And only then if you''re an experienced programmer. For many people there''s no point in trying to use Winsock to do guarenteed UDP because they''ll just reinvent a slower version of TCP/IP. Likewise, most people who do IOCP with Winsock are just going to reinvent a crap version of DPlay.

Every argument I''ve seen against DPlay is just assumptions ("It''s MS so it''s crap" and other such garbage). And commerical games DO use DPlay on occasion. The problem with MMOs and DPlay is the cost. It''s a lot cheaper to use sockets and a free OS on all the servers than DPlay and Windows. Sockets also give programmers more control as you have access to a lower level than with DPlay.

Ben


IcarusIndie.com


KalvinB - (to Jessika) do you accept Jesus as your lord and savior

Jessika - Sure I can accept all forms of payment.

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quote:
Original post by KalvinB
The 20-30 limit is old FUD. I''ve never found anything to indicate there is such a limit.

Perhaps not anymore. There *was* once such a limit, and I think perhaps the perception of that limit has carried through to current versions, even if it''s not deserved. That''s what I''d like to know, what''s the *current* limit?

quote:

Every argument I''ve seen against DPlay is just assumptions ("It''s MS so it''s crap" and other such garbage).

Yeah, but that argument doesn''t work with me. I''m not anit-MS. On the contrary, I think DX is the best invention for programmers since sliced bread. Don''t get me wrong, I do like DPlay quite a lot, it was very easy to use. Much easier than an coding an IOCP server, heh.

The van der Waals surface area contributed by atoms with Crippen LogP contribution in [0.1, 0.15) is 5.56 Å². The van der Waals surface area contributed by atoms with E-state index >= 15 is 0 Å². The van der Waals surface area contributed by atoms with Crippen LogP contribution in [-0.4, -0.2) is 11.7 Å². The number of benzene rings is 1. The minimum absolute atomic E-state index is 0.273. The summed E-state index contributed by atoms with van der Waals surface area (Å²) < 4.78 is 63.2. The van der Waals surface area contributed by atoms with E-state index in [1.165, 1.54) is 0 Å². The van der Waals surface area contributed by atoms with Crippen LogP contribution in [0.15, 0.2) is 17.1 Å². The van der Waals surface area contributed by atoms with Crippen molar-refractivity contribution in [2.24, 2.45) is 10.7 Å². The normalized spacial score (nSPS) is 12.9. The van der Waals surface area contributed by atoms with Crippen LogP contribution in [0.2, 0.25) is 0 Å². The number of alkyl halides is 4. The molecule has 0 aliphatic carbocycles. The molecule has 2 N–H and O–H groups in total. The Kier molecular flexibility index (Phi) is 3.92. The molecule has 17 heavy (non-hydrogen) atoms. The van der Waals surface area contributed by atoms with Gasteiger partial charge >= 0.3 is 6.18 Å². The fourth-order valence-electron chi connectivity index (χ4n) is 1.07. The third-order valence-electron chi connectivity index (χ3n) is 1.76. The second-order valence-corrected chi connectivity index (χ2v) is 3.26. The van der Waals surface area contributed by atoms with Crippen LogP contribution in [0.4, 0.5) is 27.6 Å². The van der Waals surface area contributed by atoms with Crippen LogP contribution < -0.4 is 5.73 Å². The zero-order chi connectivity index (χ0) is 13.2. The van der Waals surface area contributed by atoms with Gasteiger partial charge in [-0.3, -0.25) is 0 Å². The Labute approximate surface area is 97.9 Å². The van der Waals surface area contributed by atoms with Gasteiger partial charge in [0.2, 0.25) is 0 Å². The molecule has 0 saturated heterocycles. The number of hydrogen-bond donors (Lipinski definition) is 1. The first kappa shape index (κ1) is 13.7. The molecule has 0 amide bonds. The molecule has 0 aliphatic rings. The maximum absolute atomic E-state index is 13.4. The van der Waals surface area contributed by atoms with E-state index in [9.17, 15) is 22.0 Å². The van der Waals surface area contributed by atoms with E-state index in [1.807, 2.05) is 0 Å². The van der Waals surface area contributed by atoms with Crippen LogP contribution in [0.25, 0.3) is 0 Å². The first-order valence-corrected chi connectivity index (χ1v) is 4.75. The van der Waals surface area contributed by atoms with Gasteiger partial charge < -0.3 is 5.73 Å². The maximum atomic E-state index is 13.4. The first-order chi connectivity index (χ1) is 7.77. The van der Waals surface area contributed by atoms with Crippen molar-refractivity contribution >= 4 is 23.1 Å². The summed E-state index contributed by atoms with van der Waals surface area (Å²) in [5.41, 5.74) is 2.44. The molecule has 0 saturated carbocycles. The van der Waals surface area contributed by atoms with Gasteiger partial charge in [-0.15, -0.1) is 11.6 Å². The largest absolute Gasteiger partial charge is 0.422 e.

I just have a hard time believing that DPlay can possibly be as efficient as Winsock. Do I have any hard data for this? No. I only have what seems to make sense. Just as a for instance, if I call the DirectPlay8Client->GetConnectionInfo() routine, I get back a structure that gives me all this stuff:
RoundTripLatencyMS
ThroughPutBPS
PeakThroughPutBPS
BytesSentGuaranteed
PacketsSentGuaranteed
BytesSentNonGuaranteed
PacketsSentNonGuaranteed
BytesRetried
PacketsRetried
BytesDropped
PacketsDropped
BandwidthBPS
MessagesTransmittedHighPriority
MessagesTimedOutHighPriority
MessagesTransmittedNormalPriority
MessagesTimedOutNormalPriority
MessagesTransmittedLowPriority
MessagesTimedOutLowPriority
BytesReceivedGuaranteed
PacketsReceivedGuaranteed
BytesReceivedNonGuaranteed
PacketsReceivedNonGuaranteed
MessagesReceived

Which means DPlay is constantly monitoring all these statistics. I''d have a very hard time believing all this comes for free. This has to cause the packets to be bigger and the speed of dealing with packets to slow down to some degree. And this is only one example, there are several of the same sorts of things scattered in DPlay which make me think it can''t possibly work as efficiently as Winsock.